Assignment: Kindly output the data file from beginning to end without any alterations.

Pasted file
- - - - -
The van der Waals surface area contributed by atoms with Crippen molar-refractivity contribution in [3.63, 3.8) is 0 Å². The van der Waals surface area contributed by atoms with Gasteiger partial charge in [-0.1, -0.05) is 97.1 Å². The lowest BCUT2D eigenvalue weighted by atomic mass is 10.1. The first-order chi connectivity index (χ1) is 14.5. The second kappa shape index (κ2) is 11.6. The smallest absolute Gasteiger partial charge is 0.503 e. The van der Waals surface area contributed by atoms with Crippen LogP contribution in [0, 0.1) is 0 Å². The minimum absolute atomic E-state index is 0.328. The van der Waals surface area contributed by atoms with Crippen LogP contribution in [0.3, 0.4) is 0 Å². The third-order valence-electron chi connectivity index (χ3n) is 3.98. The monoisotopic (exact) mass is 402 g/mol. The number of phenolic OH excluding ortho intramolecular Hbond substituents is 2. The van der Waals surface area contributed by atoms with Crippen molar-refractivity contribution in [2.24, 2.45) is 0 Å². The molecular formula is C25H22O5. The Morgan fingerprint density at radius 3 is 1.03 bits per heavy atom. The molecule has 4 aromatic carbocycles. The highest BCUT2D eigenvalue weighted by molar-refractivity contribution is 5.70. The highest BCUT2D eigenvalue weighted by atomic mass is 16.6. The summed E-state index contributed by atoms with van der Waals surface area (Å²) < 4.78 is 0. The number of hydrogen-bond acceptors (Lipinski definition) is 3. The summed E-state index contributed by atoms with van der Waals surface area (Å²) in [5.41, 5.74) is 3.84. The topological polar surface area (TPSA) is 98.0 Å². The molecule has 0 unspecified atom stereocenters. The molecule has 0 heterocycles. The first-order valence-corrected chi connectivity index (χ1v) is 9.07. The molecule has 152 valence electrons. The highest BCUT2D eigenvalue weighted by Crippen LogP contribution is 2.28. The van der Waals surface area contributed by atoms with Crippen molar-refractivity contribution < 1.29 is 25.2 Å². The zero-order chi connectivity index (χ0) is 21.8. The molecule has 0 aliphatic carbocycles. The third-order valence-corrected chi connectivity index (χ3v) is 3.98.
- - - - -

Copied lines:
The van der Waals surface area contributed by atoms with Crippen molar-refractivity contribution in [3.63, 3.8) is 0 Å². The van der Waals surface area contributed by atoms with Gasteiger partial charge in [-0.1, -0.05) is 97.1 Å². The lowest BCUT2D eigenvalue weighted by atomic mass is 10.1. The first-order chi connectivity index (χ1) is 14.5. The second kappa shape index (κ2) is 11.6. The smallest absolute Gasteiger partial charge is 0.503 e. The van der Waals surface area contributed by atoms with Crippen LogP contribution in [0, 0.1) is 0 Å². The minimum absolute atomic E-state index is 0.328. The van der Waals surface area contributed by atoms with Crippen LogP contribution in [0.3, 0.4) is 0 Å². The third-order valence-electron chi connectivity index (χ3n) is 3.98. The monoisotopic (exact) mass is 402 g/mol. The number of phenolic OH excluding ortho intramolecular Hbond substituents is 2. The van der Waals surface area contributed by atoms with Crippen molar-refractivity contribution in [2.24, 2.45) is 0 Å². The molecular formula is C25H22O5. The Morgan fingerprint density at radius 3 is 1.03 bits per heavy atom. The molecule has 4 aromatic carbocycles. The highest BCUT2D eigenvalue weighted by molar-refractivity contribution is 5.70. The highest BCUT2D eigenvalue weighted by atomic mass is 16.6. The summed E-state index contributed by atoms with van der Waals surface area (Å²) < 4.78 is 0. The number of hydrogen-bond acceptors (Lipinski definition) is 3. The summed E-state index contributed by atoms with van der Waals surface area (Å²) in [5.41, 5.74) is 3.84. The topological polar surface area (TPSA) is 98.0 Å². The molecule has 0 unspecified atom stereocenters. The molecule has 0 heterocycles. The first-order valence-corrected chi connectivity index (χ1v) is 9.07. The molecule has 152 valence electrons. The highest BCUT2D eigenvalue weighted by Crippen LogP contribution is 2.28. The van der Waals surface area contributed by atoms with Crippen molar-refractivity contribution < 1.29 is 25.2 Å². The zero-order chi connectivity index (χ0) is 21.8. The molecule has 0 aliphatic carbocycles. The third-order valence-corrected chi connectivity index (χ3v) is 3.98.